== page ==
* Accepted by AAAI2022. arXiv admin note: text overlap with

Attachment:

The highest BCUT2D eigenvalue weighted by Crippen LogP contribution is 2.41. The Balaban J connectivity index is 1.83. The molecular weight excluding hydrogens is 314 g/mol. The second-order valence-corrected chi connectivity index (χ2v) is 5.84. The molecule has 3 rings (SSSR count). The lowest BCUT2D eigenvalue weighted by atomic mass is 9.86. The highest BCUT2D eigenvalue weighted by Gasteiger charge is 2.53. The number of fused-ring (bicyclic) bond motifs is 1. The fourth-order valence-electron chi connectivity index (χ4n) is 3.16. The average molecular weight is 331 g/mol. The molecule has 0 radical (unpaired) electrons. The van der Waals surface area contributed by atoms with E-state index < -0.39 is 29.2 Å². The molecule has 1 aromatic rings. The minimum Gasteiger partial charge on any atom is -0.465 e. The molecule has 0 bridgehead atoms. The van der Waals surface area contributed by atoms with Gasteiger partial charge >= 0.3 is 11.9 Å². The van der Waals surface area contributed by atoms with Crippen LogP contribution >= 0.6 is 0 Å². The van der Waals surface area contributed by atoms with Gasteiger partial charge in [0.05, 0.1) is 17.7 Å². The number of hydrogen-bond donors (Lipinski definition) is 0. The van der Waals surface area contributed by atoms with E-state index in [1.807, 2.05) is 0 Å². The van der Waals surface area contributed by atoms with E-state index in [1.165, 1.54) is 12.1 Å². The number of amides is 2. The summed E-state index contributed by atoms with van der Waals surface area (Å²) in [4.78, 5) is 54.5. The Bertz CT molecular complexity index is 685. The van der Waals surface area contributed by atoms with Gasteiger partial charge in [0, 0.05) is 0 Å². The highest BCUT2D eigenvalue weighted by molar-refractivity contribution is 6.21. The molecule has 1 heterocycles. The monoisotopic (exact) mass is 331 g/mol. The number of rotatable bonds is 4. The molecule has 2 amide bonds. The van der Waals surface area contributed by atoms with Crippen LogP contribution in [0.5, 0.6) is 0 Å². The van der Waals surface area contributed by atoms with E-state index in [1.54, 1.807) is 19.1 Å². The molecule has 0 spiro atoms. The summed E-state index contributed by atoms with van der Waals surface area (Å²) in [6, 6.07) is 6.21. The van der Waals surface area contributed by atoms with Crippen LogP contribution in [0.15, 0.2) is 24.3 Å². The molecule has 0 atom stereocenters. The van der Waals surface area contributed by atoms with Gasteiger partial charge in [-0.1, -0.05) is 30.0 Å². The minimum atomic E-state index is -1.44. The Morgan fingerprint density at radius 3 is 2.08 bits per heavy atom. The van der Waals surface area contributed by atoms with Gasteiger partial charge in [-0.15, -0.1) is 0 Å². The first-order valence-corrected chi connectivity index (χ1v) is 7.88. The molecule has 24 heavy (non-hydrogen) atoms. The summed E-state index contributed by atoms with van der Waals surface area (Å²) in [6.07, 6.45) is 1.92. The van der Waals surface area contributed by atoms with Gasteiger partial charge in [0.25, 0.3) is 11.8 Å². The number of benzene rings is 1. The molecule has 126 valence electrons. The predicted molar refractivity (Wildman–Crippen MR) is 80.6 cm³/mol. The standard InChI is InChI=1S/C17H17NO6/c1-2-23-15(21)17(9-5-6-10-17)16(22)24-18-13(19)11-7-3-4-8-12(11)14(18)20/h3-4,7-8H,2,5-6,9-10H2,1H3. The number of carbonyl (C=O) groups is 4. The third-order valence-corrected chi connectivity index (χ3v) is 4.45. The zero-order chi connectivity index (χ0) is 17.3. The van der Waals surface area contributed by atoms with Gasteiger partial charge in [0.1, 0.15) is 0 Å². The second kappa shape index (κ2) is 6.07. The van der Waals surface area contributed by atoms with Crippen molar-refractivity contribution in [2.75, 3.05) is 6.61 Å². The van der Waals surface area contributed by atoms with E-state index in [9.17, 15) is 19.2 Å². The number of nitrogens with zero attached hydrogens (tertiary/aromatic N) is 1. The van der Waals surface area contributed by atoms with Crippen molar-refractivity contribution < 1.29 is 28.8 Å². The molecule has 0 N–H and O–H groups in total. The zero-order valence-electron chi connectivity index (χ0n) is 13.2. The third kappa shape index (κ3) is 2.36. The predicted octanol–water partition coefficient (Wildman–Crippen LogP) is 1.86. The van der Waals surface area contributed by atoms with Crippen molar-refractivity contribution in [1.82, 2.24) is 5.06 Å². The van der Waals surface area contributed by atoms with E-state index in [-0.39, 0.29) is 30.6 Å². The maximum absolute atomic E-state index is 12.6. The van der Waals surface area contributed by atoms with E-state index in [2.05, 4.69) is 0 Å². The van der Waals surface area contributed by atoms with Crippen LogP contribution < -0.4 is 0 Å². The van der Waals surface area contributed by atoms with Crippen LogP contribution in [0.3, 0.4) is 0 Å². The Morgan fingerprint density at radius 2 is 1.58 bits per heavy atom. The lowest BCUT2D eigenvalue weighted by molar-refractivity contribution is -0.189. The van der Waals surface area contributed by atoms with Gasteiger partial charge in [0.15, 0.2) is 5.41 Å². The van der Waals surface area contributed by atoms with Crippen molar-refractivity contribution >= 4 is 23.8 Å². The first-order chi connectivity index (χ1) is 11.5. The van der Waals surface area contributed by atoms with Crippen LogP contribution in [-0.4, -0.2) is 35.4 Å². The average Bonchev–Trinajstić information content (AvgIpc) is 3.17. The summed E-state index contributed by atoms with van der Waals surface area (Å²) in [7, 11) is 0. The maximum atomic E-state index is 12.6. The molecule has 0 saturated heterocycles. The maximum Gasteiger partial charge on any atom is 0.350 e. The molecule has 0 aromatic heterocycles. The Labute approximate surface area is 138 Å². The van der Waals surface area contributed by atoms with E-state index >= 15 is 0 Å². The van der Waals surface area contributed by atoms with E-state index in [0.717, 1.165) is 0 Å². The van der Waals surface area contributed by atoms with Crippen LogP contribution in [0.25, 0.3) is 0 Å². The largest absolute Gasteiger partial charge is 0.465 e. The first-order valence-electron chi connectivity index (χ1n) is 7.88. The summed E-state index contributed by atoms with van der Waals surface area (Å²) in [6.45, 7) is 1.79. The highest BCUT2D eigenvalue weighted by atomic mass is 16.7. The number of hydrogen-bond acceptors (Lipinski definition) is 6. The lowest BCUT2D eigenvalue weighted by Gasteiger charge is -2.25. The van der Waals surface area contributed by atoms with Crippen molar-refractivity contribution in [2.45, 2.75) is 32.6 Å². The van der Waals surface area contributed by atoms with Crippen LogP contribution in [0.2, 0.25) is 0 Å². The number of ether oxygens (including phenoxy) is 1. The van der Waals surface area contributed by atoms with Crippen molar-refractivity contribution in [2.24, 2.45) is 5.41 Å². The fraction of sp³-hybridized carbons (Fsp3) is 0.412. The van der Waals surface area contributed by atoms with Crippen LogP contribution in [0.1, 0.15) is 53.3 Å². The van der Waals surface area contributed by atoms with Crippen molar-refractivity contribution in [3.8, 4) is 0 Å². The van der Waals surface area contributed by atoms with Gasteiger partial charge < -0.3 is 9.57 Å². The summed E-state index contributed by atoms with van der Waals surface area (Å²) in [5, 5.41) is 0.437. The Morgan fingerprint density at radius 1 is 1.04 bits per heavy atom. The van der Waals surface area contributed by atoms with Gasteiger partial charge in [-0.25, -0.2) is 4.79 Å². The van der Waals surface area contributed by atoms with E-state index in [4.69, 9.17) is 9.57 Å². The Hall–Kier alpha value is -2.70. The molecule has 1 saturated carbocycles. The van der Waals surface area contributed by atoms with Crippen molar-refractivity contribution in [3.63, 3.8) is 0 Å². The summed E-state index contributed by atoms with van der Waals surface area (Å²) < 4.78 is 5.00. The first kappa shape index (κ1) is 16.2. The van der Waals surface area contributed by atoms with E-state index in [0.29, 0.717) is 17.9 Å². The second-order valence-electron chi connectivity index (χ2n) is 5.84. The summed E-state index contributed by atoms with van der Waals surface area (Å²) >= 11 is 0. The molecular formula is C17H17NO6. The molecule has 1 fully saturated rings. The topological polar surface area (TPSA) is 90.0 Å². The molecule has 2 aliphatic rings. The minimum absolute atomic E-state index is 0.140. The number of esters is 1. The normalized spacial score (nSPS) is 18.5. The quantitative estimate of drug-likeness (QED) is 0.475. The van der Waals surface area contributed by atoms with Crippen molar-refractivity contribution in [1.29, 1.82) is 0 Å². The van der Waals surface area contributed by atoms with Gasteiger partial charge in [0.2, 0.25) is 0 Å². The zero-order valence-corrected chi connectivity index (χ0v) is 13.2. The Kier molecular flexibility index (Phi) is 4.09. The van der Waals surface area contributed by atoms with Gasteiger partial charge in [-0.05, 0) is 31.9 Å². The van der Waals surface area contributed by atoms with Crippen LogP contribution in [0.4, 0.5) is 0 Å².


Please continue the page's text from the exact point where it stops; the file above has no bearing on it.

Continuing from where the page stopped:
Transformer networks are effective at modeling long-range contextual information and have recently demonstrated exemplary performance in the natural language processing domain. Conventionally, the temporal action proposal generation (TAPG) task is divided into two main sub-tasks: boundary prediction and proposal confidence prediction, which rely on the frame-level dependencies and proposal-level relationships separately. To capture the dependencies at different levels of granularity, this paper intuitively presents a unified temporal action proposal generation framework with original Transformers, called TAPG Transformer, which consists of a Boundary Transformer and a Proposal Transformer. Specifically, the Boundary Transformer captures long-term temporal dependencies to predict precise boundary information and the Proposal Transformer learns the rich inter-proposal relationships for reliable confidence evaluation. Extensive experiments are conducted on two popular benchmarks: ActivityNet-1.3 and THUMOS14, and the results demonstrate that TAPG Transformer outperforms state-of-the-art methods. Equipped with the existing action classifier, our method achieves remarkable performance on the temporal action localization task. Codes and models will be available.